And so, all the night-tide, I lie down by the side

                                         Of my darling, my darling, my life and my bride,

                              In her sepulchre there by the sea—

                                         In her tomb by the side of the sea.

 

After reading the poem together, Karis and I  had   one of the best conversations

about time and eternity we had ever had. It was an opportunity to review with herd

again the truth that love isn’t confined to time. I want her to view the people she loves from an eternal perspective. That understanding can medicate her heart when it gets broken. When she loses someone she dearly loves, there will still be reasons to smile.


My mother died when I was thirty-four. I could go. into a moving eulogy about what a great woman she was,. but she wouldn’t have preferred that.

                                                                                                                 (Pgs. 87-8)




I ’ll take it one step further: I’m convinced that an eternal perspective is the only thing that can give us the ability to actually look forward to growing old. Sure, there are liabilities. That’s obvious. But there are assets that can offset them. Maturity steps in where youth steps out. Knowledge makes way for wisdom. Time becomes the valuable commodity it should have been from the beginning . And relationships become our life.


I should also mention that you finally get offspring that you get along with grand- children. The reason that grandparents bond so well with their grandchildren is

because they share a common enemy.


Regardless, it isn’t so bad growing old when you know that death isn’t a period at the end of your life, but a comma separating the good from the best.


We have a cassette tape in our car that my whole family enjoys listening to. There is one song on it we fast-forward to over and over again . It’s a piece by Steve and Annie Chapman called “The Seasons of a Man.” It’s one of the best songs I’ve heard that deals with the process of aging. It’s also a great tool for keeping an eternal perspective in the minds of my kids.


In the first verse the voice of a little boy comes on singing about the first season.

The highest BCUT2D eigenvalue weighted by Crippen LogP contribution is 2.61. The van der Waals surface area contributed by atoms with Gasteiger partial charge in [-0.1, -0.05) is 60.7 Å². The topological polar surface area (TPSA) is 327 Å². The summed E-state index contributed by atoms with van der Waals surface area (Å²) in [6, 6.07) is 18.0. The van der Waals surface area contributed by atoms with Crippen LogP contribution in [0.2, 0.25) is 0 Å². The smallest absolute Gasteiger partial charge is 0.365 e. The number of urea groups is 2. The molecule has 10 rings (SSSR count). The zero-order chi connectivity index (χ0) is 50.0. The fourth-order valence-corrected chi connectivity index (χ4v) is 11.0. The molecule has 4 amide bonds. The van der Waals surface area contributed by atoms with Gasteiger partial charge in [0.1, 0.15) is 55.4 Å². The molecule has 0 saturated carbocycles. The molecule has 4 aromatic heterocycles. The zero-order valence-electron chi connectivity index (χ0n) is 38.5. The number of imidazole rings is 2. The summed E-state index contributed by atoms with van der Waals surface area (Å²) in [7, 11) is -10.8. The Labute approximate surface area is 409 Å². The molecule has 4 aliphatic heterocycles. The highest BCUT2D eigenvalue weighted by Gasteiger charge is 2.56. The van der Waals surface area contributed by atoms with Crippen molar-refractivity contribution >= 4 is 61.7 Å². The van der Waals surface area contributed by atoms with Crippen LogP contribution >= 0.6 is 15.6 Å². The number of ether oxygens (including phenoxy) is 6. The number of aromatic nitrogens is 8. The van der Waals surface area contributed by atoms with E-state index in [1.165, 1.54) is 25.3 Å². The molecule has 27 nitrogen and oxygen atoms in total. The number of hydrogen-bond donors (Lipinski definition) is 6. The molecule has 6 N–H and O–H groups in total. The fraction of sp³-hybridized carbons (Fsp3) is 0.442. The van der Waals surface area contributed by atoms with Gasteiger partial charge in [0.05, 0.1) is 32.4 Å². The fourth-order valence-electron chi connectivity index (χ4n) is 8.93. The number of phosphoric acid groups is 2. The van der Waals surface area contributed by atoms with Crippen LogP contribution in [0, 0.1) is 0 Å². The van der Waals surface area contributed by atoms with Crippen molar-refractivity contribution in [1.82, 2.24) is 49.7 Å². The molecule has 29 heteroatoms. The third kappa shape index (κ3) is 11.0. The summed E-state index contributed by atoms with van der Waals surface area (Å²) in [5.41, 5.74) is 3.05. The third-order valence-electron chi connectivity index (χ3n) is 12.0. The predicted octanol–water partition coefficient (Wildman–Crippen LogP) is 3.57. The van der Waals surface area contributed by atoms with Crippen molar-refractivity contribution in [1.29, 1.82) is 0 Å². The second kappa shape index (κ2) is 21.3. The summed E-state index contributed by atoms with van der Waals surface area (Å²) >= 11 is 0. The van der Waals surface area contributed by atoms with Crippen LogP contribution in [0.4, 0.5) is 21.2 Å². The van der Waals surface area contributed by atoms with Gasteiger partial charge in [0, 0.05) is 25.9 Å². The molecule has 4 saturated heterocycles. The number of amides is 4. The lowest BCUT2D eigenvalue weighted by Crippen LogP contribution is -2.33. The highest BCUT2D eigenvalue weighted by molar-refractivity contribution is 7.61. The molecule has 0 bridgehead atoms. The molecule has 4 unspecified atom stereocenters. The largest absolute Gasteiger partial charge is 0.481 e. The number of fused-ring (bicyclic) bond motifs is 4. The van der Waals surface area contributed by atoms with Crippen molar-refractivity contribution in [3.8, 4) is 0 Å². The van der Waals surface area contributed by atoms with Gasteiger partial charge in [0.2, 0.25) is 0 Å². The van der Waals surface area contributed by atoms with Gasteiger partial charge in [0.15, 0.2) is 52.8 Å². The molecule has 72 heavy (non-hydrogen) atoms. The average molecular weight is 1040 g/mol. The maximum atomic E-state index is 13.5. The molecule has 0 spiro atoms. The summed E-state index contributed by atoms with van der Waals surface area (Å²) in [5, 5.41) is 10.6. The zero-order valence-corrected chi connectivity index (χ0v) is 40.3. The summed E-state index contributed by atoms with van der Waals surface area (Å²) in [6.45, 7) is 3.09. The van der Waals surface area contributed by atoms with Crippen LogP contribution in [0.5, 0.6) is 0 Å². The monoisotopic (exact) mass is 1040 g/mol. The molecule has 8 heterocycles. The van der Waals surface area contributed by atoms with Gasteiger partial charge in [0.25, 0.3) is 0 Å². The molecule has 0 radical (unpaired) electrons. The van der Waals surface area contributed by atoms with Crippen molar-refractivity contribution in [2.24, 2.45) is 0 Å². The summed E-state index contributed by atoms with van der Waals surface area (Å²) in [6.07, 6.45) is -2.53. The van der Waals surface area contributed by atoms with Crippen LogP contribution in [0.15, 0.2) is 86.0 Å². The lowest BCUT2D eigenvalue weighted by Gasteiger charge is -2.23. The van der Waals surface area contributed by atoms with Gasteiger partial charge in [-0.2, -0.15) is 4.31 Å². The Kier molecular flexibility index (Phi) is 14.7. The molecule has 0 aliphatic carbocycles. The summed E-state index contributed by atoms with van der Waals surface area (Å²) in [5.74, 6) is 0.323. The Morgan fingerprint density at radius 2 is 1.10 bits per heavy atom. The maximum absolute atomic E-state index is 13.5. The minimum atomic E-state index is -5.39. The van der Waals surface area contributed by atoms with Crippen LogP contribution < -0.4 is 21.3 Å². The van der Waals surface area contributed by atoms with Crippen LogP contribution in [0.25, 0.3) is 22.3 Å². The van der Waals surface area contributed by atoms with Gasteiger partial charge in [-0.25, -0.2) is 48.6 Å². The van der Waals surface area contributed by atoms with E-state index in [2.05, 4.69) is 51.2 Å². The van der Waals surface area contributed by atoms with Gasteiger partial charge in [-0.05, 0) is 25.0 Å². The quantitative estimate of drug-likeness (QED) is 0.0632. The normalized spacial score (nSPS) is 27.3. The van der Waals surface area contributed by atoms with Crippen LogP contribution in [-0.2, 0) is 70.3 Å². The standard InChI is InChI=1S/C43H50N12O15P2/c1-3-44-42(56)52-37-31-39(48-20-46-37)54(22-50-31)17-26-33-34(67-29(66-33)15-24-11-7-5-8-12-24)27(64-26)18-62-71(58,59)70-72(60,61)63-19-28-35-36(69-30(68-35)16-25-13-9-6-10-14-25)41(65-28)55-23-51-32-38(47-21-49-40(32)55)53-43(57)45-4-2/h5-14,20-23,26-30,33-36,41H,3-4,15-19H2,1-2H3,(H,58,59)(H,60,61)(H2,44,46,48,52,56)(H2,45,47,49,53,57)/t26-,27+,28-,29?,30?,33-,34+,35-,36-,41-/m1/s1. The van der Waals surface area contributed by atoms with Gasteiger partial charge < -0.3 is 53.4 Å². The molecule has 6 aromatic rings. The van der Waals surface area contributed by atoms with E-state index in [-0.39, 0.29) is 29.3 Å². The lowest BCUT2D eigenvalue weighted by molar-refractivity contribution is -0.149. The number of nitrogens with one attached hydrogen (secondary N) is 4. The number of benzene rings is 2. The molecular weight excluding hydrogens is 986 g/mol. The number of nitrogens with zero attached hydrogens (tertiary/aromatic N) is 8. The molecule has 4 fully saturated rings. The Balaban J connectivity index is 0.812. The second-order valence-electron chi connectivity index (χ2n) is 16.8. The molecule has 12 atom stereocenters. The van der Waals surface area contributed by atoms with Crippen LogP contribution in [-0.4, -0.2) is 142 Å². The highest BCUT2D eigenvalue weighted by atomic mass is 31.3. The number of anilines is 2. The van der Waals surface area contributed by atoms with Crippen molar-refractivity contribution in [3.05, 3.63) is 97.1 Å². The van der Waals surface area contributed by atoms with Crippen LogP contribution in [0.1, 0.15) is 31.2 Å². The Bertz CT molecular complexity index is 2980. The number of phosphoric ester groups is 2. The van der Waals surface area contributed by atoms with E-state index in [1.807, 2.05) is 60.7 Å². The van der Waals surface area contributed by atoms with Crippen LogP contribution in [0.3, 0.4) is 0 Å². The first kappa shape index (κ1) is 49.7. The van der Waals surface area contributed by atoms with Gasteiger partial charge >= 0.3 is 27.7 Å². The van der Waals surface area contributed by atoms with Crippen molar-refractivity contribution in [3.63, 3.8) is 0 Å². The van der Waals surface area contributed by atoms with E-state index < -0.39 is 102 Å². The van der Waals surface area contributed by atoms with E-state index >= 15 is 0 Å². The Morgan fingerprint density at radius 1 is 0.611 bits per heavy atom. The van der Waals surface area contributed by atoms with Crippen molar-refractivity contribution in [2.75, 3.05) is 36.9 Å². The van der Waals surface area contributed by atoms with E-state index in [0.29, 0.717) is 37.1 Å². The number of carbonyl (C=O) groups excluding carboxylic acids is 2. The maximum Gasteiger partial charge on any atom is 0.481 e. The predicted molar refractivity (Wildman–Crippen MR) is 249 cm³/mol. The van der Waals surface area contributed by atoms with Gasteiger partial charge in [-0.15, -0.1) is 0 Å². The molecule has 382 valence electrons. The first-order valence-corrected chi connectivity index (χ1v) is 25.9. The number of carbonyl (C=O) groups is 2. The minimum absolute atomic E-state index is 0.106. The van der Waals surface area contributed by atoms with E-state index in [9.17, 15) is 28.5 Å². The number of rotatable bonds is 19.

I am the springtime, when everything seems so fine.

          Whether rain or sunshine, you will find me playing.

          Days full of pretending.

          When a dime is a lot to be spending.

          A time when life is beginning.

          I am the springtime.


He is followed by an adolescent voice that sings about his season.


          I am the summer. When the days are warm and longer.

          When the call comes to wander, but I can’t go far from home.

          When the girls become a mystery. 

          When you’re barely passing history.

          And thinking old is when you’re thirty.

          I am the summer.


A voice of a man in his late thirties or early forties sings next.


          And I am the autumn days. When changes come so many ways.

          Looking back I stand amazed that time has gone so quickly.

          When love is more than feelings.

          It’s fixing bikes and painting ceilings.

          It’s when you feel a cold wind coming.

          I am the autumn days.


The last voice sounds stooped and tired. But it sings with an air of eternal wisdom and confidence.


          I am the winter. When days are cold and bitter.

          And the days I can remember number more than the days to come.

          When you ride, instead of walking.

          When you barely hear the talking.

          And goodbyes are said too often. 

          I am the winter ...

          But I’ll see springtime in heaven, and it will last forever.


An Eternal Perspective Changes the Way We View Time

Time is a commodity. A fixed number of days consumed but not replenished. It is the constant ticking on our wrist or the numbers that silently stare at us from our clock radio during a sleepless night. We block it into neat little days, stack them on top of each other, and call them months. We attach a pretty picture to the stack and

package it as a calendar. But it’s always moving. Racing forward. Ready or not. There it goes.


Time is a process. It’s a homemade growth chart penciled on the doorjamb of the kitchen. It’s boxes of neatly folded baby clothes stored in the toolshed. It’s year-books with personal, handwritten notes from people you don’t even remember. It’s when you no longer care whether you win or lose, but how you play the game.


Time is an effect. “Gee, Daddy, your hair is getting a lot grayer.” “This belt’s too small!” “I set out to do ten pushups but couldn’t remember what number I was on.”

It’s when you no longer care whether you win or lose, but J you can play the game


How we view our time has everything to do with our ability to enjoy genuine rest. An eternal perspective helps us see time as a gift to be given to others, a precious

investment in people who will live forever.


Perhaps you’ve run across the following story of a father and son who took two different views toward the proper use of time. They had the same last name and

some similar physical characteristics, but other than that they were as different as the night is from the day.


They farmed a little piece of land, and a couple times a year they would set out with their wagon filled with vegetables for the market in a nearby big city. The father